Scalloped wing surfaces for  sailboat foils
Milton Thrasher

Milton Thrasher: Scalloped wing surfaces for sailboat foils

The whale through millions of years have developed scalloped leading edges on their flippers. It has been shown in wind tunnel tests that scalloped edges produce vortices that break up laminar flow so that lift is better and turning faster for scalloped edges versus straight or curved edges.

Posted by: Milton Thrasher - website: http://www.angelfire.com/fl4/mft

Milton Thrasher, Aug 6, 2004
    • Rating:
      5/5,
      yipster
      tatata, what do you know! very interesting :)
    • charliega
      I saw an article on this in Scientific American. I wondered myself about how this could be incorporated into a daggerboard or rudder design. I am in the process of restoring an old, small, sailboat.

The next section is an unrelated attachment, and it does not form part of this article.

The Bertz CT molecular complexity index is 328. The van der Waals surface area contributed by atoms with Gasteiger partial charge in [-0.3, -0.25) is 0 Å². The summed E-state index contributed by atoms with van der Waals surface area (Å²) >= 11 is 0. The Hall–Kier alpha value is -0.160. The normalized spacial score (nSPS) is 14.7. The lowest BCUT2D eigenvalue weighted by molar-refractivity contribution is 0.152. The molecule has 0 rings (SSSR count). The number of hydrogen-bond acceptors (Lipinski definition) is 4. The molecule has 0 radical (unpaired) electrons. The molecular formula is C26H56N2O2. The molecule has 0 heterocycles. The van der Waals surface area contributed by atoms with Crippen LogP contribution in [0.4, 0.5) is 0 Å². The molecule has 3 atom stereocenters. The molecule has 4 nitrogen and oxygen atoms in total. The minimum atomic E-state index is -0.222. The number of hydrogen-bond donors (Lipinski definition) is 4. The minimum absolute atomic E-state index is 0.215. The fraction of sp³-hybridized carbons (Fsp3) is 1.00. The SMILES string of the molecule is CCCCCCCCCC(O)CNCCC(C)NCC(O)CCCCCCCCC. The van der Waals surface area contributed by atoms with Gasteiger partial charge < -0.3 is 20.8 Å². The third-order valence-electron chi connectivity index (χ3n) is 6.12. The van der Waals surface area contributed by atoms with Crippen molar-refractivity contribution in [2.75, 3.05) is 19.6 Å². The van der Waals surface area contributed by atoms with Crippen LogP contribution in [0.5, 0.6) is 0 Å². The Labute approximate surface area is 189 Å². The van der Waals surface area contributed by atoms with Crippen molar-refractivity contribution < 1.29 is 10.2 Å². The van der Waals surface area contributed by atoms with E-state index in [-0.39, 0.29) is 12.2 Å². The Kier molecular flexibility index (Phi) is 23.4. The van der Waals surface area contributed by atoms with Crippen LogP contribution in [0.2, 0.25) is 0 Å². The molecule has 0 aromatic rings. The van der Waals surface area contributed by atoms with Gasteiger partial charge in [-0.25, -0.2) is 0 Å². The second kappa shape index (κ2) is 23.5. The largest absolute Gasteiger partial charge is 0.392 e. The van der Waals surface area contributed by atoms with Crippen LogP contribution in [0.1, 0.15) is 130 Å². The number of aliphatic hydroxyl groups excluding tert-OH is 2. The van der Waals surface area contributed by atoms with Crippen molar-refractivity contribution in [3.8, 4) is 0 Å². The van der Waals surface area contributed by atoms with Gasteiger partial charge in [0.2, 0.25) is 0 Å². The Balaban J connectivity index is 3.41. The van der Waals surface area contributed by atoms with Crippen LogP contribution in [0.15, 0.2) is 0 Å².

• asathor
      And it WORKs very well!
    • marcpiery
      The problem is that you find these scalloped fins on slow swimming whales, such as the Humpback. Faster swimming whales such as Blues, Sperms, and Porpoises all have a curved leading edge on their fins. Also, look to the bill fish for high speeds under water, especially the Sailfish, which has been clocked at 68mph. These high speed fish and cetaceans also tend to tuck most fins for high speeds and deploy them when slow.
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  • Category:
    Sailboats - Monohull
    Uploaded By:
    Milton Thrasher
    Date:
    Aug 6, 2004
    View Count:
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    Comment Count:
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